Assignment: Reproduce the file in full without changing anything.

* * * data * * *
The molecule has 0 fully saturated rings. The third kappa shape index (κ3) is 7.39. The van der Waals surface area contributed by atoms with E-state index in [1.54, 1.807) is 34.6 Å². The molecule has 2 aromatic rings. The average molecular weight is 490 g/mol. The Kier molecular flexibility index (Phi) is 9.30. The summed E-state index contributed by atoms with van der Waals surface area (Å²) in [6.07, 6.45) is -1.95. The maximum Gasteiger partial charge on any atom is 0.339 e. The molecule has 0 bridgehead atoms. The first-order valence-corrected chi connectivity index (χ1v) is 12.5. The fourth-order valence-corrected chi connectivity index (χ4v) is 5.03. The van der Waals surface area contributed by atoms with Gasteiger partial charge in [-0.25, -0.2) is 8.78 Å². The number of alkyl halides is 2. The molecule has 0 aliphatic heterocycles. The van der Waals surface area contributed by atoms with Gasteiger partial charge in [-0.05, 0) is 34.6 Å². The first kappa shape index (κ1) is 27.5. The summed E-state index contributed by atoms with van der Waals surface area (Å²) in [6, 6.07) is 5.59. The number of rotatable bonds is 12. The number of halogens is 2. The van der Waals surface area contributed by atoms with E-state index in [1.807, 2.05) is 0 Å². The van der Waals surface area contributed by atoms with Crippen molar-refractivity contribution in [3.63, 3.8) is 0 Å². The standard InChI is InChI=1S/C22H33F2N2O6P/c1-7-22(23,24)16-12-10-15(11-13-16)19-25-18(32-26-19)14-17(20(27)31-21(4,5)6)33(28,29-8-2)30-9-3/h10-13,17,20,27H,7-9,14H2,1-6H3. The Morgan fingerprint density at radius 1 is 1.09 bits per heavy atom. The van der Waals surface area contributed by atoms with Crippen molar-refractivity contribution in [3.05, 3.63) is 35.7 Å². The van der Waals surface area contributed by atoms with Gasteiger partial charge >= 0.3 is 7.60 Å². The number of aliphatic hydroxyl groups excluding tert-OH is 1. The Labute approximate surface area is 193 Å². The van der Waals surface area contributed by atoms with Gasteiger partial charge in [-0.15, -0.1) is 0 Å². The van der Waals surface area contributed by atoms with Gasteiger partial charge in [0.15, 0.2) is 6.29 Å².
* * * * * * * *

The molecule has 0 fully saturated rings. The third kappa shape index (κ3) is 7.39. The van der Waals surface area contributed by atoms with E-state index in [1.54, 1.807) is 34.6 Å². The molecule has 2 aromatic rings. The average molecular weight is 490 g/mol. The Kier molecular flexibility index (Phi) is 9.30. The summed E-state index contributed by atoms with van der Waals surface area (Å²) in [6.07, 6.45) is -1.95. The maximum Gasteiger partial charge on any atom is 0.339 e. The molecule has 0 bridgehead atoms. The first-order valence-corrected chi connectivity index (χ1v) is 12.5. The fourth-order valence-corrected chi connectivity index (χ4v) is 5.03. The van der Waals surface area contributed by atoms with Gasteiger partial charge in [-0.25, -0.2) is 8.78 Å². The number of alkyl halides is 2. The molecule has 0 aliphatic heterocycles. The van der Waals surface area contributed by atoms with Gasteiger partial charge in [-0.05, 0) is 34.6 Å². The first kappa shape index (κ1) is 27.5. The summed E-state index contributed by atoms with van der Waals surface area (Å²) in [6, 6.07) is 5.59. The number of rotatable bonds is 12. The number of halogens is 2. The van der Waals surface area contributed by atoms with E-state index in [1.807, 2.05) is 0 Å². The van der Waals surface area contributed by atoms with Crippen molar-refractivity contribution in [3.63, 3.8) is 0 Å². The standard InChI is InChI=1S/C22H33F2N2O6P/c1-7-22(23,24)16-12-10-15(11-13-16)19-25-18(32-26-19)14-17(20(27)31-21(4,5)6)33(28,29-8-2)30-9-3/h10-13,17,20,27H,7-9,14H2,1-6H3. The Morgan fingerprint density at radius 1 is 1.09 bits per heavy atom. The van der Waals surface area contributed by atoms with Crippen molar-refractivity contribution in [3.05, 3.63) is 35.7 Å². The van der Waals surface area contributed by atoms with Gasteiger partial charge >= 0.3 is 7.60 Å². The number of aliphatic hydroxyl groups excluding tert-OH is 1. The Labute approximate surface area is 193 Å². The van der Waals surface area contributed by atoms with Gasteiger partial charge in [-0.15, -0.1) is 0 Å². The van der Waals surface area contributed by atoms with Gasteiger partial charge in [0.15, 0.2) is 6.29 Å².